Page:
For its sixth season, the championship organizers have promised an improved Attack Mode – dubbed by some as ‘Mario Kart mode’ – which will mean an even bigger power boost for drivers, rising from 225kW to 235kW.

The track for the Diriyah E-Prix features one of the longest straights of any track on the Formula E circuit — a clear opportunity for drivers to activate the speed boost.

According to Formula E rules, all drivers must use Attack Mode during the race – but the number of times they have to use it and how long the power boost lasts for varies from track to track and teams are only informed an hour before the race so they cannot plan their tactics too far in advance.

To activate Attack Mode, drivers must drive through the Attack Zone on the same straight after turn 17 at the Diriyah Circuit, which could cause them to have to slow down to gain the reward they can use when they need it most. Fans will know if a driver has activated their Attack Zone as the ‘halo’ on their Gen 2 race car will glow blue.

Andre Lotterer, of the Tag Heuer Porsche Formula E team, said: “We can show the world that you can race with electric cars. The sport is growing a lot and it is getting more and more difficult to win but that is part of the challenge.”

For the sixth season of the electric racing series, the Federation Internationale de l’Automobile (FIA) has also introduced changes this year to encourage drivers to conserve power, especially during stoppages, in a bid to end scenes in previous seasons that saw drivers running out of power yards from the finish line.

Lotterer said: “The energy management is going to be different. The rules have changed this year, it means that when there are interruptions in the race such as the safety car or a red flag or full course yellow flag, last year we were saving energy in those moments and having more energy to finish the race.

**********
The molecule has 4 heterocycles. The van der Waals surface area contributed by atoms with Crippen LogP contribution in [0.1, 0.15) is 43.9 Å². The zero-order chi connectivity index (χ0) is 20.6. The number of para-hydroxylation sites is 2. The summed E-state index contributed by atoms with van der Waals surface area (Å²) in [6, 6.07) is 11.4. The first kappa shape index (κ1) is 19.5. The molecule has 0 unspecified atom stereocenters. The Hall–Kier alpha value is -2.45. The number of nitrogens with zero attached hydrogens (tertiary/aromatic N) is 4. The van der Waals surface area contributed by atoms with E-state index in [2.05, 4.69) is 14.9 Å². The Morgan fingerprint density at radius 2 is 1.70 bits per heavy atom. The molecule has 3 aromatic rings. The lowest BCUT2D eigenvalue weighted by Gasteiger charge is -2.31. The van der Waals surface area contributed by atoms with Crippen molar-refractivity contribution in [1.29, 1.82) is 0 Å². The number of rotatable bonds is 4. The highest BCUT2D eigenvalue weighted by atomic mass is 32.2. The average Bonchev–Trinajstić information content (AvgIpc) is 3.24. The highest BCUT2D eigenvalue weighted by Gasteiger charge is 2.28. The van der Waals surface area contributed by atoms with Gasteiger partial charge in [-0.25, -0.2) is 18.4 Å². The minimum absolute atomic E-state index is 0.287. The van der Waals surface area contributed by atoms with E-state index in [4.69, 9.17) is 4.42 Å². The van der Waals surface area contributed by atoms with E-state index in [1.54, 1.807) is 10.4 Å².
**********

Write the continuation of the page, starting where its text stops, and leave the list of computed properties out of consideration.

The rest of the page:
“That changed the strategy and the dynamic of the race, it made it more difficult to overtake. This year I think it will be more strategic, I think it will be more based on efficiency and I think it will be interesting for everyone watching.”

The Diriyah Circuit has been hailed by drivers as one of the most beautiful and challenging on the circuit.

Samer Issa-El-Khoury, Managing Partner at CBX, the firm that oversaw construction of the iconic track, said: “It has one of the most turns of any other circuit in Formula E, we have 21 turns, which will make for a super exciting race.

“What is very challenging for the drivers is that some of the turns are ascending, some of them are descending, so not only do you have a slope but you have a slope and a corner, one second you are going down the next going up.

“This will show the drivers’ prowess and technical ability to cope with those turns, because it is so easy to make a mistake, to lose speed if you take it a little bit wrong.

“Also, at the end of turn 17 you have one of the longest straights, with the new Attack Zone that has been introduced. I think it’s going to be as interesting to see how this attack zone will happen, and whatever they gain on that, they might lose it on the turns.

“All this makes makes the Diriyah E-Prix more of a drivers’ race than a car or teams’ race,” he added.

The Diriyah E-Prix is part of Diriyah Season, a month of sports events such as the “Clash on the Dunes” world heavyweight boxing title fight, top-class men’s tennis and an elite equestrian contest.